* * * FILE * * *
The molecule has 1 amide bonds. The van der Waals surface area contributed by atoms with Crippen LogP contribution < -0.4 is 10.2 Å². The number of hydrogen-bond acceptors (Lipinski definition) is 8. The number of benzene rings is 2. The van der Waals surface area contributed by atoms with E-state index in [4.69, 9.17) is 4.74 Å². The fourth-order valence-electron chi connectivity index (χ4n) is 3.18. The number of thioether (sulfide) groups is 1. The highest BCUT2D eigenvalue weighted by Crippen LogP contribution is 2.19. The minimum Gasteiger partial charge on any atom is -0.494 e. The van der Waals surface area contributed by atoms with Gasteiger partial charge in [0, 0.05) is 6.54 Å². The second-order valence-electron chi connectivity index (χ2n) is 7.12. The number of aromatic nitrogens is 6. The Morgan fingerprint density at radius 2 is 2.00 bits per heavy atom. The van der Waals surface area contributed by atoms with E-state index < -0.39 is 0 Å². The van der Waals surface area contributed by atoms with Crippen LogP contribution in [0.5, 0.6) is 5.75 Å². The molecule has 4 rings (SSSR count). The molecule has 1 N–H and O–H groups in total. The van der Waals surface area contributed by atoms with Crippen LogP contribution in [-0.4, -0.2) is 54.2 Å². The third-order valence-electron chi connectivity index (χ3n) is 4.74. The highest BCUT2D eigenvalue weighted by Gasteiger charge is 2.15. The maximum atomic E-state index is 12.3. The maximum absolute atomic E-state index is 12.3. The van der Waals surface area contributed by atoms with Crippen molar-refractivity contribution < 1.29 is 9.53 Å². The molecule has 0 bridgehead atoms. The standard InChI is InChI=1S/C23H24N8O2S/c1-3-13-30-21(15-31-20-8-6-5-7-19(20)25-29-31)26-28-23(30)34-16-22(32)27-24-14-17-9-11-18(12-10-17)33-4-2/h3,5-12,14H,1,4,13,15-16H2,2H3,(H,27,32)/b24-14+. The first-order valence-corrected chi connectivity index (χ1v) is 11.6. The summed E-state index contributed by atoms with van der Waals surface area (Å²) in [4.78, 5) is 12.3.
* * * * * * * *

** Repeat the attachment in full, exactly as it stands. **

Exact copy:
The molecule has 1 amide bonds. The van der Waals surface area contributed by atoms with Crippen LogP contribution < -0.4 is 10.2 Å². The number of hydrogen-bond acceptors (Lipinski definition) is 8. The number of benzene rings is 2. The van der Waals surface area contributed by atoms with E-state index in [4.69, 9.17) is 4.74 Å². The fourth-order valence-electron chi connectivity index (χ4n) is 3.18. The number of thioether (sulfide) groups is 1. The highest BCUT2D eigenvalue weighted by Crippen LogP contribution is 2.19. The minimum Gasteiger partial charge on any atom is -0.494 e. The van der Waals surface area contributed by atoms with Gasteiger partial charge in [0, 0.05) is 6.54 Å². The second-order valence-electron chi connectivity index (χ2n) is 7.12. The number of aromatic nitrogens is 6. The Morgan fingerprint density at radius 2 is 2.00 bits per heavy atom. The van der Waals surface area contributed by atoms with E-state index < -0.39 is 0 Å². The van der Waals surface area contributed by atoms with Crippen LogP contribution in [0.5, 0.6) is 5.75 Å². The molecule has 4 rings (SSSR count). The molecule has 1 N–H and O–H groups in total. The van der Waals surface area contributed by atoms with Crippen LogP contribution in [-0.4, -0.2) is 54.2 Å². The third-order valence-electron chi connectivity index (χ3n) is 4.74. The highest BCUT2D eigenvalue weighted by Gasteiger charge is 2.15. The maximum atomic E-state index is 12.3. The maximum absolute atomic E-state index is 12.3. The van der Waals surface area contributed by atoms with Crippen molar-refractivity contribution < 1.29 is 9.53 Å². The molecule has 0 bridgehead atoms. The standard InChI is InChI=1S/C23H24N8O2S/c1-3-13-30-21(15-31-20-8-6-5-7-19(20)25-29-31)26-28-23(30)34-16-22(32)27-24-14-17-9-11-18(12-10-17)33-4-2/h3,5-12,14H,1,4,13,15-16H2,2H3,(H,27,32)/b24-14+. The first-order valence-corrected chi connectivity index (χ1v) is 11.6. The summed E-state index contributed by atoms with van der Waals surface area (Å²) in [4.78, 5) is 12.3.